Abiotic factors and land use had significant regression weights in the Ecological Resistance Model (p < 0.05). Urban land cover was negatively related to land use (path weight = −0.52) whereas agriculture land cover was positively related to land use (path weight = 4.44), suggesting an indirect positive effect of agriculture cover on Corbicula density. Abiotic factors were related with temperature (path weight = 0.121), pH (path weight = 0.228), conductivity (path weight = −0.599), DO (path weight = 0.053) and total N (path weight = 0.674). In addition, total N had a negative relationship with DO (path weight = −0.03). However, neither native mussel diversity nor habitat alteration were statistically significant predictors of Corbicula density (p < 0.05) (Table 2).

Table 2 Regression statistics produced from the SEM analysis


We examined the direct and indirect causal relationships between abiotic factors, land use, habitat alteration, Corbicula density and native mussel diversity. Specifically, we examined the likelihood of three scenarios: (1) Native mussel declines were related to land use changes at the watershed level and subsequent Corbicula colonization was a result of an empty niche. (2) Corbicula abundance is one of the factors responsible for native mussel declines. (3) Corbicula invasions act in concert with land use change to drive native mussel declines at the watershed level. Our results show that Corbicula density was partially explained by a sub-set of commonly measured land cover and stream physicochemical parameters. In particular, Corbicula density at the watershed scale was positively related to agricultural land cover and negatively related to urban land cover. Similarly, Corbicula density was negatively related to abiotic factors, which were characterized by higher temperatures, pH, DO, total N and lower conductivity levels. Among our environmental indicators, total N—which most strongly links abiotic factors to agricultural land cover—is an important latent indicator of Corbicula density. Understanding how these land use and habitat conditions synergistically interact to explain Corbicula density and distribution at the local and watershed scale, may be important for managing Corbicula invasions. It should be noted, however, that all habitat variables were measured under summer or fall base flow conditions, which may not account for seasonal differences. Despite this, measuring water chemistry parameters under summer or early fall base flow conditions in this region may provide the best measure of conditions that may limit the distribution or population size of native and invasive bivalves.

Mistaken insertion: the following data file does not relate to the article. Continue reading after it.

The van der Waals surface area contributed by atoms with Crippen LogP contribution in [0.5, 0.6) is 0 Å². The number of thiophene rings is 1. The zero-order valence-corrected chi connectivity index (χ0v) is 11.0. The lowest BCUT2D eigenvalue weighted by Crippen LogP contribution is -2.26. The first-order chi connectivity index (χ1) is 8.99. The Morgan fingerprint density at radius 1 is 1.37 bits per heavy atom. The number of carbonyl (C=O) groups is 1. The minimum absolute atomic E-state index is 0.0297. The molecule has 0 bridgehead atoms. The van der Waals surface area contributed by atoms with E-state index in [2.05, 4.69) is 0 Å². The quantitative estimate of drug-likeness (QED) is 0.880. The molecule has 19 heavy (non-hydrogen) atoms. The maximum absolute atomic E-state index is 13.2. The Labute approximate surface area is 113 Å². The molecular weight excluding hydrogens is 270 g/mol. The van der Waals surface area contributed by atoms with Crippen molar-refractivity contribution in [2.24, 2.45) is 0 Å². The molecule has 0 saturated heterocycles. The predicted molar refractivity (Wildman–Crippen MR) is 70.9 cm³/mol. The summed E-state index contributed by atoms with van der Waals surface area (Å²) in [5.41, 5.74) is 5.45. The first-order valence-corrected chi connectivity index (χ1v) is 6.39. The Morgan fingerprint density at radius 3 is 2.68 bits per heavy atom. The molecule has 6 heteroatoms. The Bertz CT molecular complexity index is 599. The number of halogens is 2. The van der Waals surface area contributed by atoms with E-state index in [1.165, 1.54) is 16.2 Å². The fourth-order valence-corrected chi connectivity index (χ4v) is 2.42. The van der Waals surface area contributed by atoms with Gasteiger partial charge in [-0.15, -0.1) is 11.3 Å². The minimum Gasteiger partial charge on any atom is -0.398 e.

Environmental parameters have been previously linked with Corbicula density at different organizational levels, ranging from internal metabolic processes to population dynamics (Vidal et al. 2002; Sousa et al. 2008; Ferreira-Rodríguez and Pardo 2014). For instance, temperature may be related to extreme climatic events that have drastically reduced Corbicula population densities in invaded regions globally (Werner and Rothhaupt 2008; Ilarri et al. 2011; McDowell et al. 2017). Stream pH appears to influence the vulnerability of Corbicula to other ecological stressors as changes to stream acidity affect the ability of bivalves to detoxify metabolic wastes and increases their sensitivity to chemical pollutants from urban and industrial activities (Vidal et al. 2002; Fournier et al. 2004). Conversely, increased concentrations of dissolved ions including Ca2+ (a key component of bivalve shells and metabolic processes) buffer many fresh waters in this region against acidification but high-conductivity waters also support higher Corbicula density and population growth rates (Ferreira-Rodríguez et al. 2017). The negative relationships observed between Corbicula density and DO may be related to the ability of Corbicula to modify local physicochemical conditions through organic matter accumulation and decomposition, or to DO directly controlling Corbicula populations (Hakenkamp and Palmer 1999; Ferreira-Rodríguez et al. 2019).